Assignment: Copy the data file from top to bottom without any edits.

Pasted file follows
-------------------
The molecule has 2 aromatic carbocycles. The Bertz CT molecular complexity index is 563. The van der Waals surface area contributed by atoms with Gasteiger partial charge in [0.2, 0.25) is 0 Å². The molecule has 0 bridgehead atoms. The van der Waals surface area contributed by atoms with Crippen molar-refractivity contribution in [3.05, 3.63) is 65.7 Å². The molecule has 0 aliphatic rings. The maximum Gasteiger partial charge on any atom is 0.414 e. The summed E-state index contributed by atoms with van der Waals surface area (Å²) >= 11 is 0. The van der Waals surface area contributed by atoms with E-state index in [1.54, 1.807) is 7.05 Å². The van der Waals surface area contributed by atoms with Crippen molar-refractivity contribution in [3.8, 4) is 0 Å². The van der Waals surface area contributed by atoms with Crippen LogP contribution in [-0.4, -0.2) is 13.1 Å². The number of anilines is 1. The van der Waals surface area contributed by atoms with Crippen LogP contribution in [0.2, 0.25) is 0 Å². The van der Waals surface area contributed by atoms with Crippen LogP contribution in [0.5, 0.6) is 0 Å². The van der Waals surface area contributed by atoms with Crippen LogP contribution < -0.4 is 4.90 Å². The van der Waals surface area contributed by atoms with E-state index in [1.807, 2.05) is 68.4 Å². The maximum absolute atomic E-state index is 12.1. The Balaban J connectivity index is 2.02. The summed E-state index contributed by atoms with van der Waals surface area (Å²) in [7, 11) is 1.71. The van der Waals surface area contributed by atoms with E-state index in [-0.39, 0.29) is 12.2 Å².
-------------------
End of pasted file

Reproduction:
The molecule has 2 aromatic carbocycles. The Bertz CT molecular complexity index is 563. The van der Waals surface area contributed by atoms with Gasteiger partial charge in [0.2, 0.25) is 0 Å². The molecule has 0 bridgehead atoms. The van der Waals surface area contributed by atoms with Crippen molar-refractivity contribution in [3.05, 3.63) is 65.7 Å². The molecule has 0 aliphatic rings. The maximum Gasteiger partial charge on any atom is 0.414 e. The summed E-state index contributed by atoms with van der Waals surface area (Å²) >= 11 is 0. The van der Waals surface area contributed by atoms with E-state index in [1.54, 1.807) is 7.05 Å². The van der Waals surface area contributed by atoms with Crippen molar-refractivity contribution in [3.8, 4) is 0 Å². The van der Waals surface area contributed by atoms with Crippen LogP contribution in [-0.4, -0.2) is 13.1 Å². The number of anilines is 1. The van der Waals surface area contributed by atoms with Crippen LogP contribution in [0.2, 0.25) is 0 Å². The van der Waals surface area contributed by atoms with Crippen LogP contribution in [0.5, 0.6) is 0 Å². The van der Waals surface area contributed by atoms with Crippen LogP contribution < -0.4 is 4.90 Å². The van der Waals surface area contributed by atoms with E-state index in [1.807, 2.05) is 68.4 Å². The maximum absolute atomic E-state index is 12.1. The Balaban J connectivity index is 2.02. The summed E-state index contributed by atoms with van der Waals surface area (Å²) in [7, 11) is 1.71. The van der Waals surface area contributed by atoms with E-state index in [-0.39, 0.29) is 12.2 Å².